Archive for October, 2012

Linux I2C Tutorial: Basics

Tuesday, October 30th, 2012

Introduction

I2c is widely  used on most embedded systems hardware as interconnect between various hardware components.  sensors , thermometers , eeproms are few examples of  devices connected to i2c interface. PC motherboards use I2C to talk to different sensor chips. Those sensors typically report back fan speeds, processor temperatures. This is the first of two part tutorial on i2c , and handling i2c devices on Linux systems. This part we deal with basics of I2c Bus, Devices  and  Communication protocol.

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Embedded Linux Flash File Systems

Friday, October 26th, 2012

Introduction

Most Embedded systems are equipped to use flash memory for data storage. Nor, Nand, SD cards, Compact flash are few examples of flash memory devices generally found on most consumer electronic devices.  Embedded Linux systems use flash memory for storing boot images and Root file system. Linux kernel provides a specialized subsystem called “Memory Technology Devices” (MTD) which contains collection of device drivers and file systems to initialize, partition, and use flash memory. This is first of series of articles that we intend to present to describe and demonstrate usage of various Embedded Linux  flash file systems . This part we will focus on basics of flash storage technology and a generic understanding of desired features of a file system designed for flash storage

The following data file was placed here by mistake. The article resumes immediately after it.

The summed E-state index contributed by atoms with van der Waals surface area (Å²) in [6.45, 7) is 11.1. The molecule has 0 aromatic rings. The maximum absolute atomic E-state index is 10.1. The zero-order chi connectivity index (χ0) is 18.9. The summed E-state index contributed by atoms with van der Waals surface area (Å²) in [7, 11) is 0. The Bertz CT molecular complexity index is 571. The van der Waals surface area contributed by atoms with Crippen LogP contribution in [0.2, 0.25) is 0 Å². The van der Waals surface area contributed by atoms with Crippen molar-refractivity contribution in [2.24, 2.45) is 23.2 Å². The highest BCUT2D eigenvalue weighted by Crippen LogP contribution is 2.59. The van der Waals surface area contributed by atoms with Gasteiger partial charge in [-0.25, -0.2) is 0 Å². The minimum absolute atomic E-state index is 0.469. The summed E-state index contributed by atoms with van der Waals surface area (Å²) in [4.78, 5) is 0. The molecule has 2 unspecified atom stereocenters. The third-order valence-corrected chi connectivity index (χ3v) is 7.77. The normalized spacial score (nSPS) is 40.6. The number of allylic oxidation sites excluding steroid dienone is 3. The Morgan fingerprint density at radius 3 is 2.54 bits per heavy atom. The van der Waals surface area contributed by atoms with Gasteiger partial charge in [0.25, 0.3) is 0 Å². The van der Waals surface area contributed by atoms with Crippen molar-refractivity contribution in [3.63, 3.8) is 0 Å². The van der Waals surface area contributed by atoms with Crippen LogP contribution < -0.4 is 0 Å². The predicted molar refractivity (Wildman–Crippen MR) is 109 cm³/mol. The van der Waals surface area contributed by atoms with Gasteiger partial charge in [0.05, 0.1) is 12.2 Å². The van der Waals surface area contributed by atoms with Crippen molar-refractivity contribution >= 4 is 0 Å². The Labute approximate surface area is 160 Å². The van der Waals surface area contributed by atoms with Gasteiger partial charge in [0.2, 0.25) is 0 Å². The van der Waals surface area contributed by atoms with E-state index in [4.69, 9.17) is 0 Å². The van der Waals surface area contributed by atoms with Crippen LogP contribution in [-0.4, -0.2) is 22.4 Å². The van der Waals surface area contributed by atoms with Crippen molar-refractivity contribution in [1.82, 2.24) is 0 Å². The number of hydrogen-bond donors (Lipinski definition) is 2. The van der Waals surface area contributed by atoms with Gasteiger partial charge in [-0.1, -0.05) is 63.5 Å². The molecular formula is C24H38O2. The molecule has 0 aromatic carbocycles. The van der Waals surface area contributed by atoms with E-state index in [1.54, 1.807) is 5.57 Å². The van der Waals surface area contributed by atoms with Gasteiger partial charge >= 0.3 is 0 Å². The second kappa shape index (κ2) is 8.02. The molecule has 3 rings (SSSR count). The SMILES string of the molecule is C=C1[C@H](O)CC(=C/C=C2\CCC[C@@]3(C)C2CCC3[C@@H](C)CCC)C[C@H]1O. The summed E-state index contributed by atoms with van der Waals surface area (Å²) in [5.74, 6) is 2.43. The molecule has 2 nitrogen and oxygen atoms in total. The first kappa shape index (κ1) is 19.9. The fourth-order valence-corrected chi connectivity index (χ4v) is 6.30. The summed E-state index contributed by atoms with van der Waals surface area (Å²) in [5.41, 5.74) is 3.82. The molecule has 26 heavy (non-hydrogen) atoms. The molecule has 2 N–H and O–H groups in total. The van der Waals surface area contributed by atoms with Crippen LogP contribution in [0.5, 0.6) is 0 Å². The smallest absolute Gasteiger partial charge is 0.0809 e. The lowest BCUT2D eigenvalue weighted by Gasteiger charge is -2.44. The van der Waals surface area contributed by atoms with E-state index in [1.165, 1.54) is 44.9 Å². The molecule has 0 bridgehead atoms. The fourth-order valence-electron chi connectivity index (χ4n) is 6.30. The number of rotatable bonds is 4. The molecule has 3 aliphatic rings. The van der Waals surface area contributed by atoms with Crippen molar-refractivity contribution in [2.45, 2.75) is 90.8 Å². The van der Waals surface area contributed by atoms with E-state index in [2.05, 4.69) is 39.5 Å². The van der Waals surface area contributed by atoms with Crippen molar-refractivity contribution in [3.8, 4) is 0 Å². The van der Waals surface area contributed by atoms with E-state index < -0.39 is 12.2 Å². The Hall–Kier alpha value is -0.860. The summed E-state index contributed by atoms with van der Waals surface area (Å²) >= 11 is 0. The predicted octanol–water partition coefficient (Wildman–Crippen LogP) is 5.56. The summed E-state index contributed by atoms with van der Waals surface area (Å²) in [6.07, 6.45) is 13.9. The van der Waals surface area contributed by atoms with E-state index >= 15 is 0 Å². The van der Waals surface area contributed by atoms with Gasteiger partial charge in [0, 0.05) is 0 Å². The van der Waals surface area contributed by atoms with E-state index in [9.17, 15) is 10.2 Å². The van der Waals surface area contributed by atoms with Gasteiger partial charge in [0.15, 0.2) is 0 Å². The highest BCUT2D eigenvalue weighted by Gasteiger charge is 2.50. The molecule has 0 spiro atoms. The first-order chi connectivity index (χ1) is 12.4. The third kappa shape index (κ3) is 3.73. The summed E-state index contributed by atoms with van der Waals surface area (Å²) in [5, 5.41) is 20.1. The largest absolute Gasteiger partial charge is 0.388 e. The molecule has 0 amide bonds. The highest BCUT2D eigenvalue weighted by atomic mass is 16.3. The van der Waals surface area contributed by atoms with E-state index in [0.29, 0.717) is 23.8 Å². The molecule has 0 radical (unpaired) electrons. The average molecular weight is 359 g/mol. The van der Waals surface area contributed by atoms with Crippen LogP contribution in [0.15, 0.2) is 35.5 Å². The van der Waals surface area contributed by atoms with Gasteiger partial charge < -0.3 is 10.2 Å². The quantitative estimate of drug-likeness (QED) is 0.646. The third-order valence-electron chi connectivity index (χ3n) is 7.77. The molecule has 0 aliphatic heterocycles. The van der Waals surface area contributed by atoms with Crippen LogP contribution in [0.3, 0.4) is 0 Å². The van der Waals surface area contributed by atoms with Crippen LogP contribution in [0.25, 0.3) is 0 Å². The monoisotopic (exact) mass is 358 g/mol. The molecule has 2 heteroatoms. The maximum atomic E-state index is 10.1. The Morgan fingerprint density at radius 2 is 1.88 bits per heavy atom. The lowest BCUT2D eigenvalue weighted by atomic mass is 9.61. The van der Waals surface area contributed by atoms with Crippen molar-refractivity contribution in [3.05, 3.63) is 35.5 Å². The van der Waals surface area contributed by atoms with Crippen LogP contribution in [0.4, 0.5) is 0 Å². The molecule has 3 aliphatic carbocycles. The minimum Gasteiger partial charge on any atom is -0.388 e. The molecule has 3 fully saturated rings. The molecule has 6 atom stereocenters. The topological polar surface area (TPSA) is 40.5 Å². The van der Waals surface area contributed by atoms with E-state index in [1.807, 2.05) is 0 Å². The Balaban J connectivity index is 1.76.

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Using ‘const’ keyword in C

Tuesday, October 23rd, 2012

Variables are symbols used to identify memory locations of data used by program instructions. High level programming languages provide various data types for reserving memory addresses at compile time to hold different types of data. For example the look at the following code snippet.

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Embedded Device Driver models

Friday, October 19th, 2012

Device Drivers are software routines that are used to drive various hardware devices connected to a computing platform. Drivers contain routines that perform read/write operations on device control and status registers, they also include interrupt service routine that handles interrupt signals occurring on the device irq. However, driver implementation design strategies are not same, and vary as per the target platform for which driver is being implemented. This document examines driver models for Embedded Device platforms. (more…)